The false approach at the opposite extreme is one that one might call false spirituality. As translations of Orthodox books on the spiritual life become more widely available, an the Orthodox vocabulary of spiritual struggle is placed more and more in the air, one finds an increasing number of people talking about hesychasm, the Jesus Prayer, the ascetic life, exalted states of prayer, and the most exalted Holy Fathers like St. Symeon the New Theologian, St. Gregory Palamas, and St. Gregory the Sianite. It is all very well to be aware of this truly exalted side of Orthodox spiritual life and to have reverence for the great saints who have actually lived it; but unless we have a very realistic and very humble awareness of how far away all of us today are from the life of hesychasm and how little prepared we are even to approach it, our interest in it will be only one more expression of our self-centered, plastic universe. "The me-generation goes hesychast!"—that is what some are trying to do today; but in actuality they are only adding a new game called "hesychasm" to the attractions of Disneyland.
    There are books on this subject now that are very popular. In fact, Roman Catholics are going in very big for this kind of thing under Orthodox influence and themselves influencing other Orthodox people. For example, there is a Jesuit priest, Fr. George Maloney, who writes all kinds of books on this subject and translates St. Macarius the Great and St. Symeon the New Theologian and tries to get people in everyday life to be hesychasts. They have all kinds of retreats, usually "charismatic"; people are inspired by the Holy Spirit, supposedly, and undertake all types of these disciplines which we get from the Holy Fathers, and which are far beyond the level at which we are today. It is a very unserious thing. There is also a lady, Catherine de Hueck Doherty (in fact, she was born in Russia and became a Roman Catholic), who writes books about Poustinia, the desert life, and Molchanie, the silent life, and all these things which she tries to put into life like you would have some fashion for a new candy. This, of course, is very unserious and is a very tragic sign of our times. These kind of exalted things are being used by people who have no idea of what they are about. For some people it is only a habit or a pastime; for others who take it seriously, it can be a great tragedy. They think they are leading some kind of exalted life and really they have not come to terms with their own problems inside of them.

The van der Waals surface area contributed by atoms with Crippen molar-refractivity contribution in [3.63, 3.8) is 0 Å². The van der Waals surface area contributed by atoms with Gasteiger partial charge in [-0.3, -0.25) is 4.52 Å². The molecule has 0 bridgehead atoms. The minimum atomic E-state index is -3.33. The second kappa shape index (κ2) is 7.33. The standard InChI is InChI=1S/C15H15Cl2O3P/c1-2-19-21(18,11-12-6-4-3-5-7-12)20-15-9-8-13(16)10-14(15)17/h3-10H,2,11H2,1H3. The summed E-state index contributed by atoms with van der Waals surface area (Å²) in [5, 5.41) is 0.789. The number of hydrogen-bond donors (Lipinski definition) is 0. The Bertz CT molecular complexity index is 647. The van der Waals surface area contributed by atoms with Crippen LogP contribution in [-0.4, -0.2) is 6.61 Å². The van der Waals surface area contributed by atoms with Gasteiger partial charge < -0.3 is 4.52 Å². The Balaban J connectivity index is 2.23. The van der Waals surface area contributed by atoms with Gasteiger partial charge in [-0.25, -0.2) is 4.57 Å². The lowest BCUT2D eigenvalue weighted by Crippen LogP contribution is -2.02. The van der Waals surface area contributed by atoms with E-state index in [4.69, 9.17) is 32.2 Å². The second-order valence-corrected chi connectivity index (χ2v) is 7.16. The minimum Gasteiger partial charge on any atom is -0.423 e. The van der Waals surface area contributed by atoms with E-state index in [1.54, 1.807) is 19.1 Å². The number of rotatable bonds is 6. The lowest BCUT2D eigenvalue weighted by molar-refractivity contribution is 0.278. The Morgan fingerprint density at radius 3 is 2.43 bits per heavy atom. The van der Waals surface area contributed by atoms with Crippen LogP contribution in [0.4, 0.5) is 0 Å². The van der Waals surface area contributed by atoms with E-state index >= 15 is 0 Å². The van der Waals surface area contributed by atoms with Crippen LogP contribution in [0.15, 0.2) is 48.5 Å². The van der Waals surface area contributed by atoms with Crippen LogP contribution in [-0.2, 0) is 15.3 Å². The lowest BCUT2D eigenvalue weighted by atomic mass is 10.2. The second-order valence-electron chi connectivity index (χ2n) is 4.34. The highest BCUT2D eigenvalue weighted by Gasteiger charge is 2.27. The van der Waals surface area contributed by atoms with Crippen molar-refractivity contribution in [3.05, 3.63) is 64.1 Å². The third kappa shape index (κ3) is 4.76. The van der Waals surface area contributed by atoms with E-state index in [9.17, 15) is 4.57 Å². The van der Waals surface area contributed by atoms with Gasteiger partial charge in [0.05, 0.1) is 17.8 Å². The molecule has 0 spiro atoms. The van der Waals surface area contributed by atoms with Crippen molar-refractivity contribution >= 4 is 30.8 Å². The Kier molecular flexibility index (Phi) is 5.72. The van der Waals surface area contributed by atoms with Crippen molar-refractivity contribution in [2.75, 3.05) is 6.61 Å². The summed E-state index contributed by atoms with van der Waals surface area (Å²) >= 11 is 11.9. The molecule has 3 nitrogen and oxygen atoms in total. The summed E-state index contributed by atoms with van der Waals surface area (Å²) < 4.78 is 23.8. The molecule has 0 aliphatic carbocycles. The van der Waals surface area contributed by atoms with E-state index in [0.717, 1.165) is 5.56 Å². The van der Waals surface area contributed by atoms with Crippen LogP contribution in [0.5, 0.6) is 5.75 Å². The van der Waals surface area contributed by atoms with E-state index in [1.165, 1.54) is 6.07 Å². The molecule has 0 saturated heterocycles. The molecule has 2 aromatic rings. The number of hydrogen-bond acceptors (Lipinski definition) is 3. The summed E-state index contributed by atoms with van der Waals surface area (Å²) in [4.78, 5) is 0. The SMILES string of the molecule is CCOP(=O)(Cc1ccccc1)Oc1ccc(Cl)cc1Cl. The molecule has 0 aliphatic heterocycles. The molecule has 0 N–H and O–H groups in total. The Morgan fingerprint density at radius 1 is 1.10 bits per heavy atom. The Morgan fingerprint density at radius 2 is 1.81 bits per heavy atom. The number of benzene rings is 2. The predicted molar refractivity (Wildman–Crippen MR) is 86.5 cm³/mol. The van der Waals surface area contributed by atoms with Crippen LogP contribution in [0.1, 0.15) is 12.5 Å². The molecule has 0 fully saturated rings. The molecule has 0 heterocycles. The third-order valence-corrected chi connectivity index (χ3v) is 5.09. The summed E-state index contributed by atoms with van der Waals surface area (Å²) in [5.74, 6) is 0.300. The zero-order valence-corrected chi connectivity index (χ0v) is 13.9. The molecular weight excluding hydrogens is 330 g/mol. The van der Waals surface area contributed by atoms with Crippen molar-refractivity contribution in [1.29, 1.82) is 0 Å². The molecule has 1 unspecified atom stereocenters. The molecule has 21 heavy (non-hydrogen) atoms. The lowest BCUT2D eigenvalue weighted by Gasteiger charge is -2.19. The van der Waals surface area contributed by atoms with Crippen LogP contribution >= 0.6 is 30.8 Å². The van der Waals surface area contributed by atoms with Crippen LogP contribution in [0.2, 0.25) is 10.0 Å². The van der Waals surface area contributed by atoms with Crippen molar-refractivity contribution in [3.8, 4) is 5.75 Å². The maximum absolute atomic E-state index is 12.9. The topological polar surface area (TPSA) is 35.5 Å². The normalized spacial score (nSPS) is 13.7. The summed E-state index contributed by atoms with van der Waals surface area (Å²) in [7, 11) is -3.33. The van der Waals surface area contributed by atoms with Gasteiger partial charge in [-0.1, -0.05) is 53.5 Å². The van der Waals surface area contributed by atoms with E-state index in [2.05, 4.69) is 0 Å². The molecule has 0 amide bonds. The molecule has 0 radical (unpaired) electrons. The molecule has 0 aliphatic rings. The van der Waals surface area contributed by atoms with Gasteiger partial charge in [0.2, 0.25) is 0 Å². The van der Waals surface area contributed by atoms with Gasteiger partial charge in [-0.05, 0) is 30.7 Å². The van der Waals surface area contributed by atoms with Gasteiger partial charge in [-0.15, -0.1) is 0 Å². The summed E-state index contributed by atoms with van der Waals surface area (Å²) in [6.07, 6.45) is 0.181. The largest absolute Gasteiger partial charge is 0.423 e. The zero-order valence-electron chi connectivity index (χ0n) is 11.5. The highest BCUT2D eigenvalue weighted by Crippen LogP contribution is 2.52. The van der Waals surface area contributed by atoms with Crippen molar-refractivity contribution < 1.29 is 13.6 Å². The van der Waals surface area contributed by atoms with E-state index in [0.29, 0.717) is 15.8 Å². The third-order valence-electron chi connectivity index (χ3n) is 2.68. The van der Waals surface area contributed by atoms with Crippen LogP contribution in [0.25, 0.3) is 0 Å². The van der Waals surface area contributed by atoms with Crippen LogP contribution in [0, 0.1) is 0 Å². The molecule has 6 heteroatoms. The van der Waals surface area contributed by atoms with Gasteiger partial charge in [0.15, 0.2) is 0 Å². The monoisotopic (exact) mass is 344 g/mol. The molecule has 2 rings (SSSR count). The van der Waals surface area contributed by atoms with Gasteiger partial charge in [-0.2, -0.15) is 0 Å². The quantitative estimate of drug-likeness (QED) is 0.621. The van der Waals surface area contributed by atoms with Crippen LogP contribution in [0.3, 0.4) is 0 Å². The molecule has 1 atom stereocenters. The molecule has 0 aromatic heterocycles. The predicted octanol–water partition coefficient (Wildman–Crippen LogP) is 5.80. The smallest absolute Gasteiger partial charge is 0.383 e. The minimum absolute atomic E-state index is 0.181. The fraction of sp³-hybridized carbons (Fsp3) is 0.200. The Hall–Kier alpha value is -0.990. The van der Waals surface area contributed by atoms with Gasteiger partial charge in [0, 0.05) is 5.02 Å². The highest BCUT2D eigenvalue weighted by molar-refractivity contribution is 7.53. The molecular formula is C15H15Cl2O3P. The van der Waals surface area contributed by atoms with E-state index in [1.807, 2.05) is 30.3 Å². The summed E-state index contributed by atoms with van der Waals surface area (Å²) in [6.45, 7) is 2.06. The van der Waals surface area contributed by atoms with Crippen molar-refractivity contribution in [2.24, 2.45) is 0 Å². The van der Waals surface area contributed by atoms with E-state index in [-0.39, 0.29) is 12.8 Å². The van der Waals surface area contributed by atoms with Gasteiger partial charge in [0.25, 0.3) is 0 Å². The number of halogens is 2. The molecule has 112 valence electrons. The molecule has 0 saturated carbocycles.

Let me re-emphasize that both of these extremes are to be avoided—both worldliness and super-spirituality—but this does not mean that we should not have a realistic awareness of the legitimate demands which the world makes upon us, or that we should cease respecting and taking sound instruction from the great hesychast Fathers and using the Jesus prayer ourselves, according to our own circumstances and capacity. It just has to be on our level, down to earth. The point is—and it is a point that is absolutely necessary for our survival as Orthodox Christians today—we must realize our situation as Orthodox Christians today; we must realize deeply what times we live in, how little we actually know and feel our Orthodoxy, how far we are not just from the saints of ancient times, but even from the ordinary Orthodox Christians of a hundred years or even a generation ago, and how much we must humble ourselves just to survive as Orthodox Christians today.